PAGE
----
The Citigo’s electromechanical steering is also light and accurate, although steering feel is on the numb side. Rear parking sensors, which are relayed through the optional sat-nav (more on that later) are useful, but great all-round visibility makes them slightly redundant.
Most impressive, is the Citigo’s chassis and suspension set-up. Driven on Portugal’s cobbled inner-city streets, lumps and bumps are absorbed well by the dampers; minimal scuttle shake gives the feeling that the Citigo is a solid little machine.
Outside the Citigo’s intended habitat, Skoda’s smallest model also makes a good fist of a twisty B-road. Thrown at tight bends and the occasional hairpin corner, the Citigo resists understeer heroically and at speed the car feels planted despite its 929kg weight. With this engine, however, its lack of shove out of corners won’t appeal to enthusiastic drivers.
At motorway speeds, wind noise is kept to a minimum (thanks to its 0.33 drag co-efficient) so it’s the barky three-pot you’ll notice more. Given the engine’s power-anaemia, this Citigo doesn’t glide with the same grace as the 74bhp variant, but keeps up with traffic well.
Braking is courtesy of ventilated front brake disks and rear drums, which halt the car smoothly. Brake feel through the pedal is very good.
The model we tested came equipped with the optional Navigon sat-nav system. We’ve been assured that it works well in the Czech Republic, but on our Portugese test route, it dropped GPS signal with a change in the winds and wasn’t as intuitive as we’d have hoped. Whether or not it performs well in the UK remains to be seen.
Something Skoda has been very keen to show off is the model’s optional ‘City Safe Drive’ braking system. The emergency braking function activates itself at speeds below 19mph if lasers in the rear-view mirror detect a danger. When we tested the system, however, our soft 1.5-metre cubed target was launched into the air, much to the surprise of Skoda technicians; perhaps some finessing is needed.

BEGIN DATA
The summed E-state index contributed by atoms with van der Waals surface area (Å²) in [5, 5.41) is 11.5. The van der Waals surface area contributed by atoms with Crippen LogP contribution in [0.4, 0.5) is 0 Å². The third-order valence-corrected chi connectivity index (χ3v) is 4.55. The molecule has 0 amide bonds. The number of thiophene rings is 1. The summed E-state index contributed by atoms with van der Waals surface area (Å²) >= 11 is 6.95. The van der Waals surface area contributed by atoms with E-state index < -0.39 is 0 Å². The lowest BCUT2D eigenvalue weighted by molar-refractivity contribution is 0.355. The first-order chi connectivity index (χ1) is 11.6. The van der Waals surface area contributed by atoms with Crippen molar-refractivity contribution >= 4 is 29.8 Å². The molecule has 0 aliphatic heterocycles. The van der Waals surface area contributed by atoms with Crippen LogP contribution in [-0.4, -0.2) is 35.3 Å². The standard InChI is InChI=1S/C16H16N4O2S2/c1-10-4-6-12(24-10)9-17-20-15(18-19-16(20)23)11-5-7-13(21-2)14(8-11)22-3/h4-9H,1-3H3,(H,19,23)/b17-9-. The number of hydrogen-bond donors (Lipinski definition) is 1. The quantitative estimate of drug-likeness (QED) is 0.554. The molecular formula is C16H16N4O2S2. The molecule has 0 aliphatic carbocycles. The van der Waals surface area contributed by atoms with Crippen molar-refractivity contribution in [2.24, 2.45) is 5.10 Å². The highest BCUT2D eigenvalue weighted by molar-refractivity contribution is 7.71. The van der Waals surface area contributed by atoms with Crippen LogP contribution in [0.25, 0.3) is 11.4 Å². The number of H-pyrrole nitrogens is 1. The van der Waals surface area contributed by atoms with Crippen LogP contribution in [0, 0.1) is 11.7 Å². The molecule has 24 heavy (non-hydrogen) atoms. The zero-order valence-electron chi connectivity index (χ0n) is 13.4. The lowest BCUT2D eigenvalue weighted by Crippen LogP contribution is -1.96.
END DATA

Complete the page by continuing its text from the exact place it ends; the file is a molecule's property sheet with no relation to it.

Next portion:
Should I buy one?
The Skoda Citigo is a well-packaged, capable and stylish city car. With the lower-powered engine you’ll see 62.8mpg and 105g/km CO2 (Green tech versions with stop-start, brake recuperation and low rolling resistance tyres drop these figures to 68.9mpg and 96g/km CO2 respectively).
This lower-powered five door version is great in the city and capable everywhere else. But if it’s greater driver freedom you’re after go for its meatier brother, which excels in most areas.
Deciding which of the trio to go for (VW, Seat or Skoda) is up to you. Much like Becks, San Miguel or Staropramen each is an attractive proposition. Costs between versions will differ slightly, but either way, you won’t be disappointed.
Further down the line, a natural gas engined variant of the Citigo will make the line-up. According to Skoda, it emits 79g/km CO2 and achieves 97mpg.
Skoda Citigo five-door
Price: £7850 (est); Top speed: 100mph; 0-62mph: 14.4sec; Economy: 62.8mpg; CO2: 105g/km; Kerb weight: 929kg; Engine: 3 cyls, 999cc, petrol; Power: 59bhp at 5000-6000rpm; Torque: 70lb ft at 3000-4300rpm; Gearbox: 5-spd manual